Still in the Pipeline – Reforming Nigeria’s Oil Sector

Nigeria’s oil sector is plagued by waste and corruption. Despite being Africa’s main petrostate, the country’s actual production of oil barrels is a meagre reflection of its potential. Refineries in the Niger Delta managed by the state-owned Nigerian National Petroleum Corporation (NNPC) squeezed out a modest 11% of their total capacity last year [1]. Of what is produced, a significant part is diverted or stolen every day and according to some estimates around $400 billion in revenues have been lost since 1960 [2]. The implications of such waste should be considered in light of Nigeria’s reliance on its oil sector, which accounts for two-thirds of government revenue and 95% of export revenue [3].

It was therefore only natural that reform of the oil sector should play a key role in deciding the outcome of Nigeria’s presidential election last month. The contest pitted two candidates, the incumbent Mr. Muhammadu Buhari and his challenger Mr. Atiku Abubakar, with starkly different plans to revamp the industry. The fault line between them lay in the Petroleum Industry Governance Bill (PIGB), a controversial piece of proposed legislation that has been in the works for nearly two decades and that aims at reducing corruption in Nigeria’s oil sector. Firstly, it would create the Nigerian Petroleum Regulatory Commission (NPRC), a new body independent of the oil ministry that would strip the latter’s power to supervise the country’s oil sector and to award or revoke licenses [4]. The NPRC would also retain 10% of revenue from oil production that would be dedicated to developing the Niger Delta, a region fraught with energy terrorism borne out of economic deprivation [5]. Moreover, the legislation would fragment the NNPC into small and separate entities and transfer the Corporation’s joint venture assets and its control of national refineries to a new National Petroleum Company (NPC).

The chasm between Mr. Buhari’s and Mr. Abubakar’s stances on the PIGB mirrors the picture of a country wrought by internal divisions and differing concerns. On one hand, Mr. Abubakar, a self-styled pro-business candidate, expressed his support for the legislation and a desire to overhaul the opaque NNPC. Although defeated, he won commanding electoral majorities in Nigeria’s southern provinces, which account for the lion’s share of the country’s oil production and employment in the sector. On the other hand, Mr. Buhari re-affirmed his disapproval of the PIGB, to which he had already refused presidential assent in August 2018 after it passed through both chambers of the National Assembly. He substantiated his view by claiming that the reform would unduly divert funds from the Federal Government to the new regulatory commission and thus deprive the state of resources to combat Boko Haram and foster economic development in the North. Accordingly, the incumbent retained his office thanks to the endorsement of Nigeria’s northern provinces. His opposition to the PIGB could also be explained by the legislation’s provision to strip much of the functions of the oil minister, a position that Mr. Buhari claimed for himself in addition to the role of President in his previous term, which he plans to do again. As the PIGB’s prospects look stalled, Nigeria’s energy demand will continue to grow from demographic and economic pressures. However, significant reform to the country’s oil sector seems contingent on the ability of southern oil-producing provinces to exert a decisive influence on national leaders.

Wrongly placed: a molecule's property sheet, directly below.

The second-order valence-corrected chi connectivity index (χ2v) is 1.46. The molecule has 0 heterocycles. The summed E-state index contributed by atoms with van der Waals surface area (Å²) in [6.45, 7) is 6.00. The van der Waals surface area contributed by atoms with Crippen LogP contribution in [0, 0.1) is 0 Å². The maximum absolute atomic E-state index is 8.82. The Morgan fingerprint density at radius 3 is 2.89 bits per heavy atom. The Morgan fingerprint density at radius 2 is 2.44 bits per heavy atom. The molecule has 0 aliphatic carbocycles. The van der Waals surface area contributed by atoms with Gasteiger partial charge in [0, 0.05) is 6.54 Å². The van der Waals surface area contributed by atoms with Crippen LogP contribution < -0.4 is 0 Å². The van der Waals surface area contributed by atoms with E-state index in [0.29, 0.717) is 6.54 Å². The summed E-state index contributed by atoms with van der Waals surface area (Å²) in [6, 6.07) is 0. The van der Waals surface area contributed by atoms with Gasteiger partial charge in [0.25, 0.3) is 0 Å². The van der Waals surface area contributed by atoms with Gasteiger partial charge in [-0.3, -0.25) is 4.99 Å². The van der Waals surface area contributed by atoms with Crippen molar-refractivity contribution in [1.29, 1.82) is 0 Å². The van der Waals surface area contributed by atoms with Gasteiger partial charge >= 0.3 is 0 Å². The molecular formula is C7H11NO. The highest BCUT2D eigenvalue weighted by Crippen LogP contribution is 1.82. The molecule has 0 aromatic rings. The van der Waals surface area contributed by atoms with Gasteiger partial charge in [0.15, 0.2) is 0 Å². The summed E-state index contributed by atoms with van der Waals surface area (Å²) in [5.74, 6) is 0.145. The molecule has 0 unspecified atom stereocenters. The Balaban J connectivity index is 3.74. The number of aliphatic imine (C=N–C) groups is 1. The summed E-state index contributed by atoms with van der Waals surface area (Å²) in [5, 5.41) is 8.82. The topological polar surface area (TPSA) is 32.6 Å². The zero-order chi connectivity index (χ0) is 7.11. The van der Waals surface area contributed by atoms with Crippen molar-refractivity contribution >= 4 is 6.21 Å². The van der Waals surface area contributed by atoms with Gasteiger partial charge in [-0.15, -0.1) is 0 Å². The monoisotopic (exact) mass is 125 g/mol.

Martin Quick


[2] “The Political Ecology of Oil and Gas in West Africa’s Gulf of Guinea: State, Petroleum and Conflict in Nigeria”, The Palgrave Handbook of the International Political Economy of Energy, pages 559-584, Michael Watts

[3] “The Big Squeeze: Nigeria on the Brink”, The New Politics of Strategic Resources: Energy and Food Security Challenges in the 21st Century”, Mark Weston




Photo by Ayotunde Oguntoyinbo on Unsplash

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